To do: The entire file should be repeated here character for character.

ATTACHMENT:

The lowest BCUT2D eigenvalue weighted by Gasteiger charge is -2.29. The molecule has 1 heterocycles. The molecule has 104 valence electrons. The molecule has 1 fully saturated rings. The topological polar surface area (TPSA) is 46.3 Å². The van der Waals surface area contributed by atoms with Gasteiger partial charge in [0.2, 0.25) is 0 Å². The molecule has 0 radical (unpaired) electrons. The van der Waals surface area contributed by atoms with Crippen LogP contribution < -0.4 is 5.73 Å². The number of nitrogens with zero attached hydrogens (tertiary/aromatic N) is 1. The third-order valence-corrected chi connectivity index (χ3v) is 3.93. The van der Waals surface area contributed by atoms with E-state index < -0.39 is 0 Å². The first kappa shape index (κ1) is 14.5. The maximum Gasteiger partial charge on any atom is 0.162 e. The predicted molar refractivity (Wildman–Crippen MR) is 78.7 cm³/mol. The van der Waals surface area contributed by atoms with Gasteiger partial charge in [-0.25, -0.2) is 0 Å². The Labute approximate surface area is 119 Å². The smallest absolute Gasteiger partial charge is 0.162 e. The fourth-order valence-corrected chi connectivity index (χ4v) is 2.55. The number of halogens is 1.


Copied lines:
The lowest BCUT2D eigenvalue weighted by Gasteiger charge is -2.29. The molecule has 1 heterocycles. The molecule has 104 valence electrons. The molecule has 1 fully saturated rings. The topological polar surface area (TPSA) is 46.3 Å². The van der Waals surface area contributed by atoms with Gasteiger partial charge in [0.2, 0.25) is 0 Å². The molecule has 0 radical (unpaired) electrons. The van der Waals surface area contributed by atoms with Crippen LogP contribution < -0.4 is 5.73 Å². The number of nitrogens with zero attached hydrogens (tertiary/aromatic N) is 1. The third-order valence-corrected chi connectivity index (χ3v) is 3.93. The van der Waals surface area contributed by atoms with E-state index < -0.39 is 0 Å². The first kappa shape index (κ1) is 14.5. The maximum Gasteiger partial charge on any atom is 0.162 e. The predicted molar refractivity (Wildman–Crippen MR) is 78.7 cm³/mol. The van der Waals surface area contributed by atoms with Gasteiger partial charge in [-0.25, -0.2) is 0 Å². The Labute approximate surface area is 119 Å². The smallest absolute Gasteiger partial charge is 0.162 e. The fourth-order valence-corrected chi connectivity index (χ4v) is 2.55. The number of halogens is 1.